Skip to main content

Texas Emergency Management ONLINE 2016 Vol. 63 No. 7

Heat Related Illnesses Can Be Deadly

Hot Town

According to the National Weather Service, approximately 270 people have died in the United States over the last three years due to heat-related illnesses. The majority of those cases involved children and seniors. Heat-related illness, such as heat exhaustion and heat stroke, can become deadly when unrecognized or improperly managed by individuals, family members and co-workers.

A person's body temperature can rise to dangerous levels outdoors if one does not drink enough water and rest in the shade. The body normally cools itself by sweating. During severe hot weather with high humidity levels, sweating may not be enough to cool the body down. Very high body temperatures can cause damage to the brain or other vital organs, and can cause disability and even death.

Heat exhaustion is a milder type of heat-related illness. It usually develops after being exposed to high temperature weather. Pre-existing dehydration from drinking coffee or alcohol, vomiting or diarrhea, and not drinking enough fluids can make the body vulnerable and more susceptible to heat exhaustion.

Hot Person

Symptoms of heat exhaustion include:

  • Muscle cramps
  • Dizziness
  • Mild confusion
  • Fast heart rate or breathing
  • Headache
  • Irritability
  • Extreme thirst
  • Nausea or vomiting
  • Pale skin
  • Heavy sweating
  • Fainting
  • Warm to touch

Heat stroke is the most serious heat-related illness. This occurs when the body's temperature rises quickly, and the body cannot cool down. People will normally experience heat exhaustion first and not recognize or ignore the signs and symptoms, which leads to heat stroke. Heat stroke can cause permanent disability and death.

With heatstroke, all the symptoms of heat exhaustion may be present, plus:

  • Hot to touch (body temperature over 103°F)
  • Irrational behavior or hallucinations
  • Confusion
  • Rapid, shallow breathing
  • Rapid, weak pulse
  • Seizures
  • Loss of consciousness
  • Dry skin

Sweating may be present in heat stroke. A person who is experiencing heat stroke might have very dry skin from dehydration.

Treating Heat Related Illness:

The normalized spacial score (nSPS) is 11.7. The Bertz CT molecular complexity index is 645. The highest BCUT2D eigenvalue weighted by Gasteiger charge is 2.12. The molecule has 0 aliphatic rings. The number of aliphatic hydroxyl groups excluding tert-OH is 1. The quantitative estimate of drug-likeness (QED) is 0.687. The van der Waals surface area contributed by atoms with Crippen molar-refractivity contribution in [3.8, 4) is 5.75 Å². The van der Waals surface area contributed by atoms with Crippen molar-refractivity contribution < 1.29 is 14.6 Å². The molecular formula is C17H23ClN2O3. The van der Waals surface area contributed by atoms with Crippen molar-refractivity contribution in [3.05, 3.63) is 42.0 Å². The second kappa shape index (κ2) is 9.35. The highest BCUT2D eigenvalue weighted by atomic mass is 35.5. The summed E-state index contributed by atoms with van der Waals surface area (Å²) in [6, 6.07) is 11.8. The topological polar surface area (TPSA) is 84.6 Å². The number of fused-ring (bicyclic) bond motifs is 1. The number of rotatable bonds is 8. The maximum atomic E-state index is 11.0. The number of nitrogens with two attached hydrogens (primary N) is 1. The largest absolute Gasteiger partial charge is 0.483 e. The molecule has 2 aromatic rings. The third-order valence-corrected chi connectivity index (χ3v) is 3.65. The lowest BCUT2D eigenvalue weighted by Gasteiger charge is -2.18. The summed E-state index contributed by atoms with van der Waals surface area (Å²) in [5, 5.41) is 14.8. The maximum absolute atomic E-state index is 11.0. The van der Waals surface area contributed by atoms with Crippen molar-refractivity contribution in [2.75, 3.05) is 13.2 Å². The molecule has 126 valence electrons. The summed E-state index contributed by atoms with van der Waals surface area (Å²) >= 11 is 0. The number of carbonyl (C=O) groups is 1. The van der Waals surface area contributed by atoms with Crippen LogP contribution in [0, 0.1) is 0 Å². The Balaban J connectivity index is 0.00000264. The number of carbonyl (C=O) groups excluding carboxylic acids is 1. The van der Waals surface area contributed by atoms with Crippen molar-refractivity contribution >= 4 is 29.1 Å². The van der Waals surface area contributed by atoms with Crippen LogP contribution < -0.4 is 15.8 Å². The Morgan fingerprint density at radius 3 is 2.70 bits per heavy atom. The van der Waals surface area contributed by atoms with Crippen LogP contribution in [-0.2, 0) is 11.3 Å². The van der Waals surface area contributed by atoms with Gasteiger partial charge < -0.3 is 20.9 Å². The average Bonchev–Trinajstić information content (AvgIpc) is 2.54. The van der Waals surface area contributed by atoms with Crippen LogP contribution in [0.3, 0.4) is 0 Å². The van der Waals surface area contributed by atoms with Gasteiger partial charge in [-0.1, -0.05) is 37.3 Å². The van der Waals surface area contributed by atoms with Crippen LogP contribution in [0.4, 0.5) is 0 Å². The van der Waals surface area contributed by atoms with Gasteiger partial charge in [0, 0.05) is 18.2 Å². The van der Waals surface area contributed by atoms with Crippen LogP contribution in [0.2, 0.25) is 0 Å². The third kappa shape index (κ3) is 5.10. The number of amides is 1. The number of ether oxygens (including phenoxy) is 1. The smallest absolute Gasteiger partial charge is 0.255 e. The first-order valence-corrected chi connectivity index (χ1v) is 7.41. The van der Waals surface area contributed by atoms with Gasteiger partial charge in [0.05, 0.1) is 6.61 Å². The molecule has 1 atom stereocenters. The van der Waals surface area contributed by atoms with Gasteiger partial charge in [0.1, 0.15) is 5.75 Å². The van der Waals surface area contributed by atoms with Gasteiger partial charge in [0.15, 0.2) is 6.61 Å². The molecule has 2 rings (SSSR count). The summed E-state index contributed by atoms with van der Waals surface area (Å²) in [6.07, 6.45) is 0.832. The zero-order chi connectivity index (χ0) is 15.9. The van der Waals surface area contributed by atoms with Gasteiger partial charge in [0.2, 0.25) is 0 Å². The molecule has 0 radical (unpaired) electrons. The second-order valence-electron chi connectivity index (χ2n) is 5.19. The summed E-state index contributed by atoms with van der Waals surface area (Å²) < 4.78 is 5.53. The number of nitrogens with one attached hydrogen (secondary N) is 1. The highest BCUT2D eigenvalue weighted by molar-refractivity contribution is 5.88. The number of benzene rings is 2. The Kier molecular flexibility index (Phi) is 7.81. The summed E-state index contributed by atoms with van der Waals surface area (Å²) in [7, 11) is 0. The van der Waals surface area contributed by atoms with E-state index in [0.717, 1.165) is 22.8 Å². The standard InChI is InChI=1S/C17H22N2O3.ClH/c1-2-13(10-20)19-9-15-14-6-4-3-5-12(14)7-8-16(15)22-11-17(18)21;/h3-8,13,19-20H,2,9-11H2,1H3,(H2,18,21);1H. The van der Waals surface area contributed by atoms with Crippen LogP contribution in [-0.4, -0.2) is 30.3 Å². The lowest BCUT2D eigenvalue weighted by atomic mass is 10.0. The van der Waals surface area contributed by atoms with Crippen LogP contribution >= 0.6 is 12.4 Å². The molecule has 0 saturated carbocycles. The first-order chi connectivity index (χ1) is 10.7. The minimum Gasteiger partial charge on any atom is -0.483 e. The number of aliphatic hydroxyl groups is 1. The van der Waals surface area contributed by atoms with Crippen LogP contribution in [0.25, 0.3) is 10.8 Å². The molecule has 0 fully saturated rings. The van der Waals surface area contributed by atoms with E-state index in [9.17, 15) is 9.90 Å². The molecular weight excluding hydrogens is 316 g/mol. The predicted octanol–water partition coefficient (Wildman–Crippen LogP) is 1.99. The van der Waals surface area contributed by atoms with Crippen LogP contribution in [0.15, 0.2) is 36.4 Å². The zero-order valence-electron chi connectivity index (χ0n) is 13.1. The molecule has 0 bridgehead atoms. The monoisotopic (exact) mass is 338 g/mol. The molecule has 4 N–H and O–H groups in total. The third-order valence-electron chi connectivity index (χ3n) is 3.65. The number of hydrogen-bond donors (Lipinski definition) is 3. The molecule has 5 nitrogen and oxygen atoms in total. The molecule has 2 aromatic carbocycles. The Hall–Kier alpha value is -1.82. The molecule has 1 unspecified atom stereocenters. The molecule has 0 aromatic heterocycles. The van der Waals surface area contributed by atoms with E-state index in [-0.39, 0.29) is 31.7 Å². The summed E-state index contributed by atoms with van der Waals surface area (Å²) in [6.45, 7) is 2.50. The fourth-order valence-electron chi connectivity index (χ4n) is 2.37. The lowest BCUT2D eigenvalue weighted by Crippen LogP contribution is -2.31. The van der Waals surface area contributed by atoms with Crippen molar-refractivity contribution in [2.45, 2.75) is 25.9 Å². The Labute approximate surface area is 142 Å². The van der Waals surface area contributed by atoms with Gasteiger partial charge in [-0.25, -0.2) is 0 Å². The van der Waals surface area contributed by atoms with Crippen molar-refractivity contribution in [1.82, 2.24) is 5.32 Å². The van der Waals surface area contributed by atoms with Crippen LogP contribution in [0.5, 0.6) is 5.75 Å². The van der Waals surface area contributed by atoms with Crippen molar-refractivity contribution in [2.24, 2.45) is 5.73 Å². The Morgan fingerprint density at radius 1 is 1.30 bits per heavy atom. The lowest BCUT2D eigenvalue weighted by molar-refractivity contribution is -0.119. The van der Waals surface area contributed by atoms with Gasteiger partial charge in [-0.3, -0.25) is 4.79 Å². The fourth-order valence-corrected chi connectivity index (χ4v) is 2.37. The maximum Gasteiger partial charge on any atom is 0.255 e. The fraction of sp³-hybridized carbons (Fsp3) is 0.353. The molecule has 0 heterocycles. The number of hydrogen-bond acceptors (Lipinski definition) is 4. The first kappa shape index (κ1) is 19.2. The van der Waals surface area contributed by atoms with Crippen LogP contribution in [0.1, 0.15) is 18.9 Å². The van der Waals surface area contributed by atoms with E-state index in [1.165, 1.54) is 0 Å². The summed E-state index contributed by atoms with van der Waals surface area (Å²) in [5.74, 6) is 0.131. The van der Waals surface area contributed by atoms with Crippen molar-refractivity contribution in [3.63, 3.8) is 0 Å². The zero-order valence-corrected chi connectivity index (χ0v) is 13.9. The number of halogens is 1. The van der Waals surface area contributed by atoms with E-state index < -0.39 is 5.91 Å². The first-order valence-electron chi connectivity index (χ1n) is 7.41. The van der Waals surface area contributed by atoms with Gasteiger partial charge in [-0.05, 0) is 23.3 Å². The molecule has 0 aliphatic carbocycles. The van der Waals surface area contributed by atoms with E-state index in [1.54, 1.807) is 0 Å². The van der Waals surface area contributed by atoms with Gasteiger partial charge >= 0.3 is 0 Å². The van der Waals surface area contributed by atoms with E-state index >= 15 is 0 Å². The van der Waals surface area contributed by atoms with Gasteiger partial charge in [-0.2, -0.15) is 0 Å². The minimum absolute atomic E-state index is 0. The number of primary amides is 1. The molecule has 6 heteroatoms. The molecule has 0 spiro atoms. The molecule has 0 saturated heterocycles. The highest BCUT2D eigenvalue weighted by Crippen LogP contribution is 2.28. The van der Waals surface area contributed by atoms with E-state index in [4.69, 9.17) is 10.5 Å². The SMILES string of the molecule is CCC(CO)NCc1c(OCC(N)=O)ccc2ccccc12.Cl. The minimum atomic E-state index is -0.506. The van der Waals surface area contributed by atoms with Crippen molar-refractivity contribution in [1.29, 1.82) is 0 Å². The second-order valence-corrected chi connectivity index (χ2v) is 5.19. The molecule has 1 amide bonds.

• Call 911 or go to the emergency room if the heat emergency is causing vomiting, seizures or unconsciousness
  • Don't give the person anything to drink if they're vomiting or unconscious
  • Move to a cooler area, out of direct sunlight
  • Slowly drink water or sports drinks every 15 minutes
  • Loosen clothing
  • Apply cool, wet towels to neck, armpits and groin
  • Fan skin, or have someone fan skin if person is unable
  • Never offer a drink containing alcohol or caffeine to someone experiencing a heat emergency
  • DO NOT douse them with ice cold water

Who is at Risk?
The most common at risk population are seniors and children. The senior population are often found in homes with no working air conditioning or may not be able to move around well enough to get to cooler locations. Due to pre-existing medical conditions, they are more susceptible to being overcome by the heat and having multiple medical complications.

Children are sometimes, inadvisably, left inside of turned off vehicles with no air conditioning or ventilation. The internal temperature of a vehicle in the summer can reach over 150 degrees if sitting in direct sunlight. Children also will push themselves when outside playing and do not always stay very well hydrated. Illness can lead to dehydration that can persist even if the child appears to be feeling better. With signs of returning energy, parents may assume they are fine and back to "normal." This creates a false sense of security that that the child is okay to exert high amounts of energy outside, which may not be the case.

Others at risk are people with mental illness and people with chronic diseases. However, even young and healthy individuals can succumb to heat if they participate in demanding physical activities during hot weather. Other conditions that can increase your risk for heat-related illness include obesity, fever, dehydration, poor circulation, sunburn, and prescription drug or alcohol use.

How to Prevent Heat-Related Illness
Here's how you can protect yourself from heat-related illnesses:

  • Drink plenty of liquids like water or electrolyte-enriched liquids, such as Pedialyte, to replace fluids even if you don't feel thirsty
  • Avoid liquids that have alcohol, caffeine or a lot of sugar, because they will speed up fluid loss
  • Go to air-conditioned areas such as malls, libraries, movie theatres and community centers; even a few hours can cool your body's temperature
  • Limit physical activity to morning and evening hours
  • If you feel very hot, cool off by taking a cool bath or shower; just opening a window or using a fan may not prevent heat-related illnesses
  • Wear lightweight, light-colored, loose-fitting and moisture-wicking clothing, so sweat can evaporate
  • Wear a wide-brimmed, vented hat or use an umbrella; the head absorbs heat easily
  • Wear sunglasses and apply sunscreen with SPF 15 or higher according to the manufacturer's directions
  • Rest often in shady areas
  • NEVER leave anyone in closed, parked cars during hot weather; infants especially do not tolerate heat well, because their sweat glands are not fully developed.

The most important aspect of dealing with heat-related illness is recognizing the early signs and symptoms. Those symptoms can vary from person to person. When you plan on being out in the heat for prolonged periods of time, you should be prepared to face the elements and be well hydrated. Hydrate today for tomorrow's work is a good reminder when you're preparing to be out in the heat. Also, remember to take time to help seniors and children who can't always protect themselves from the elements and conditions.

Share |